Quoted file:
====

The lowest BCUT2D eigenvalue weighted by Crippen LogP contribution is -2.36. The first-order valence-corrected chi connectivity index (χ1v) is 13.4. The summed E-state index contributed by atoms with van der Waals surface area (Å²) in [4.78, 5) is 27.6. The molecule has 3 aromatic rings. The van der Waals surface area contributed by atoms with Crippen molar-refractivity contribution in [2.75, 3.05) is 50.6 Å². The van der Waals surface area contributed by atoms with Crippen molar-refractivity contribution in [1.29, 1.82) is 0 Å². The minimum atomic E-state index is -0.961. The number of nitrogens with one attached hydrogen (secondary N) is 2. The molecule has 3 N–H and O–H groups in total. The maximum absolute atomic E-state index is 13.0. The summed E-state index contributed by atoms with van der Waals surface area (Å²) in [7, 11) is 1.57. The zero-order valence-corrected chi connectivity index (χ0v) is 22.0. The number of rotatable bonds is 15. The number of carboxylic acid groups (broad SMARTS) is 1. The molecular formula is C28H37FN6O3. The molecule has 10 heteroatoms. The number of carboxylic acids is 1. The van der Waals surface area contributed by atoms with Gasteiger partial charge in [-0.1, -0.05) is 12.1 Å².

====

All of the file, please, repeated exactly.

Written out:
The lowest BCUT2D eigenvalue weighted by Crippen LogP contribution is -2.36. The first-order valence-corrected chi connectivity index (χ1v) is 13.4. The summed E-state index contributed by atoms with van der Waals surface area (Å²) in [4.78, 5) is 27.6. The molecule has 3 aromatic rings. The van der Waals surface area contributed by atoms with Crippen molar-refractivity contribution in [2.75, 3.05) is 50.6 Å². The van der Waals surface area contributed by atoms with Crippen molar-refractivity contribution in [1.29, 1.82) is 0 Å². The minimum atomic E-state index is -0.961. The number of nitrogens with one attached hydrogen (secondary N) is 2. The molecule has 3 N–H and O–H groups in total. The maximum absolute atomic E-state index is 13.0. The summed E-state index contributed by atoms with van der Waals surface area (Å²) in [7, 11) is 1.57. The zero-order valence-corrected chi connectivity index (χ0v) is 22.0. The number of rotatable bonds is 15. The number of carboxylic acid groups (broad SMARTS) is 1. The molecular formula is C28H37FN6O3. The molecule has 10 heteroatoms. The number of carboxylic acids is 1. The van der Waals surface area contributed by atoms with Gasteiger partial charge in [-0.1, -0.05) is 12.1 Å².